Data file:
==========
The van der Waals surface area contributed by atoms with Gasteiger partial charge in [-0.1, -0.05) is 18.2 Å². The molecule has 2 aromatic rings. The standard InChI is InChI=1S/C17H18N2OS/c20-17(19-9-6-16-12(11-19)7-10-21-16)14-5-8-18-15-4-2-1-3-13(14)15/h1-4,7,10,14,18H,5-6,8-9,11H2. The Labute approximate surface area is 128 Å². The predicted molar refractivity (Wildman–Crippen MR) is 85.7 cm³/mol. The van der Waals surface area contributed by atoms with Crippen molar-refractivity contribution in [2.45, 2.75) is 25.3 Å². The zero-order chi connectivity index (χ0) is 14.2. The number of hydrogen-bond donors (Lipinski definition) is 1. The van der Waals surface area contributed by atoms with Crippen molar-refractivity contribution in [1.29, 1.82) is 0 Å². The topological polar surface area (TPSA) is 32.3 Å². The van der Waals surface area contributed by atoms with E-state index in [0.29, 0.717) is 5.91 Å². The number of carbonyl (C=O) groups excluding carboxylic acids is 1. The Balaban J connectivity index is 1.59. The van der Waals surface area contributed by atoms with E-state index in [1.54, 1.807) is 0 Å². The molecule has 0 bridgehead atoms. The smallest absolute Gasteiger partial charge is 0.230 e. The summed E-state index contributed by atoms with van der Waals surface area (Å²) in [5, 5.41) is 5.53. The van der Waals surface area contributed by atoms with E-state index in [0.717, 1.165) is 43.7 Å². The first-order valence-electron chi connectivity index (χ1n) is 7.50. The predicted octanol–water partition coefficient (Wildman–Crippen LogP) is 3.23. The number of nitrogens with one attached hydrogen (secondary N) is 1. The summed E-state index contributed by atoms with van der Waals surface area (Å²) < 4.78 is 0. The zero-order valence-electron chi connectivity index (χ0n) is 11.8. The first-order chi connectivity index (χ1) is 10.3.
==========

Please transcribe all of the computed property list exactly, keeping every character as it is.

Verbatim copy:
The van der Waals surface area contributed by atoms with Gasteiger partial charge in [-0.1, -0.05) is 18.2 Å². The molecule has 2 aromatic rings. The standard InChI is InChI=1S/C17H18N2OS/c20-17(19-9-6-16-12(11-19)7-10-21-16)14-5-8-18-15-4-2-1-3-13(14)15/h1-4,7,10,14,18H,5-6,8-9,11H2. The Labute approximate surface area is 128 Å². The predicted molar refractivity (Wildman–Crippen MR) is 85.7 cm³/mol. The van der Waals surface area contributed by atoms with Crippen molar-refractivity contribution in [2.45, 2.75) is 25.3 Å². The zero-order chi connectivity index (χ0) is 14.2. The number of hydrogen-bond donors (Lipinski definition) is 1. The van der Waals surface area contributed by atoms with Crippen molar-refractivity contribution in [1.29, 1.82) is 0 Å². The topological polar surface area (TPSA) is 32.3 Å². The van der Waals surface area contributed by atoms with E-state index in [0.29, 0.717) is 5.91 Å². The number of carbonyl (C=O) groups excluding carboxylic acids is 1. The Balaban J connectivity index is 1.59. The van der Waals surface area contributed by atoms with E-state index in [1.54, 1.807) is 0 Å². The molecule has 0 bridgehead atoms. The smallest absolute Gasteiger partial charge is 0.230 e. The summed E-state index contributed by atoms with van der Waals surface area (Å²) in [5, 5.41) is 5.53. The van der Waals surface area contributed by atoms with E-state index in [0.717, 1.165) is 43.7 Å². The first-order valence-electron chi connectivity index (χ1n) is 7.50. The predicted octanol–water partition coefficient (Wildman–Crippen LogP) is 3.23. The number of nitrogens with one attached hydrogen (secondary N) is 1. The summed E-state index contributed by atoms with van der Waals surface area (Å²) < 4.78 is 0. The zero-order valence-electron chi connectivity index (χ0n) is 11.8. The first-order chi connectivity index (χ1) is 10.3.